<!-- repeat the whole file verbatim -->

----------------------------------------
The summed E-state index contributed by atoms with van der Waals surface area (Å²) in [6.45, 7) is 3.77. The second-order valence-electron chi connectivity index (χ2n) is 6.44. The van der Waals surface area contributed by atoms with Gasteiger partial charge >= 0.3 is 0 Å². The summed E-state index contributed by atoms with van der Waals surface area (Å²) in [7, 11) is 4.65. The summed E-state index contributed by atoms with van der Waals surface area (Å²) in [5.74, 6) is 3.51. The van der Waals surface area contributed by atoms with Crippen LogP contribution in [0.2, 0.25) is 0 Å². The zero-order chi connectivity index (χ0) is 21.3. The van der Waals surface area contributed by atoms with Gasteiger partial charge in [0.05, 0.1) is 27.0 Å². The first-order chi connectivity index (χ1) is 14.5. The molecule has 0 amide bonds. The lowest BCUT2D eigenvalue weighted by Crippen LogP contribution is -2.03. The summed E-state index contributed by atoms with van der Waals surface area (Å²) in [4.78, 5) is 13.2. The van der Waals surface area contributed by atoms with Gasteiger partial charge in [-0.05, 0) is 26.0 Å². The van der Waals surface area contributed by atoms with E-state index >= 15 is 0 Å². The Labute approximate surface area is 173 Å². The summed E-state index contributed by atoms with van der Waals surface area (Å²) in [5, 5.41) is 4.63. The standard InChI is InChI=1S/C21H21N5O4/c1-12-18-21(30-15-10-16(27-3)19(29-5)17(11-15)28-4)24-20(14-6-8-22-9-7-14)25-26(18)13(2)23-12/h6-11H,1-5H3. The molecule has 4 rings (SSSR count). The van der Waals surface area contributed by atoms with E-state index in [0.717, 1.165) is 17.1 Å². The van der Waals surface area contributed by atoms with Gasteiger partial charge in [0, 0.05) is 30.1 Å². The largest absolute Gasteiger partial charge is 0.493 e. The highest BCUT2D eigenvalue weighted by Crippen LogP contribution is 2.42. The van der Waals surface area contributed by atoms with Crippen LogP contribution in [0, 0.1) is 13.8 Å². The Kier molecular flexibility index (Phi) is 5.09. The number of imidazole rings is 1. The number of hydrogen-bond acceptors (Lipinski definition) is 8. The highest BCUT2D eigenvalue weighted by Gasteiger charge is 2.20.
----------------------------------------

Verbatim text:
The summed E-state index contributed by atoms with van der Waals surface area (Å²) in [6.45, 7) is 3.77. The second-order valence-electron chi connectivity index (χ2n) is 6.44. The van der Waals surface area contributed by atoms with Gasteiger partial charge >= 0.3 is 0 Å². The summed E-state index contributed by atoms with van der Waals surface area (Å²) in [7, 11) is 4.65. The summed E-state index contributed by atoms with van der Waals surface area (Å²) in [5.74, 6) is 3.51. The van der Waals surface area contributed by atoms with Crippen LogP contribution in [0.2, 0.25) is 0 Å². The zero-order chi connectivity index (χ0) is 21.3. The van der Waals surface area contributed by atoms with Gasteiger partial charge in [0.05, 0.1) is 27.0 Å². The first-order chi connectivity index (χ1) is 14.5. The molecule has 0 amide bonds. The lowest BCUT2D eigenvalue weighted by Crippen LogP contribution is -2.03. The summed E-state index contributed by atoms with van der Waals surface area (Å²) in [4.78, 5) is 13.2. The van der Waals surface area contributed by atoms with Gasteiger partial charge in [-0.05, 0) is 26.0 Å². The van der Waals surface area contributed by atoms with E-state index >= 15 is 0 Å². The Labute approximate surface area is 173 Å². The summed E-state index contributed by atoms with van der Waals surface area (Å²) in [5, 5.41) is 4.63. The standard InChI is InChI=1S/C21H21N5O4/c1-12-18-21(30-15-10-16(27-3)19(29-5)17(11-15)28-4)24-20(14-6-8-22-9-7-14)25-26(18)13(2)23-12/h6-11H,1-5H3. The molecule has 4 rings (SSSR count). The van der Waals surface area contributed by atoms with E-state index in [0.717, 1.165) is 17.1 Å². The van der Waals surface area contributed by atoms with Gasteiger partial charge in [0, 0.05) is 30.1 Å². The largest absolute Gasteiger partial charge is 0.493 e. The highest BCUT2D eigenvalue weighted by Crippen LogP contribution is 2.42. The van der Waals surface area contributed by atoms with Crippen LogP contribution in [0, 0.1) is 13.8 Å². The Kier molecular flexibility index (Phi) is 5.09. The number of imidazole rings is 1. The number of hydrogen-bond acceptors (Lipinski definition) is 8. The highest BCUT2D eigenvalue weighted by Gasteiger charge is 2.20.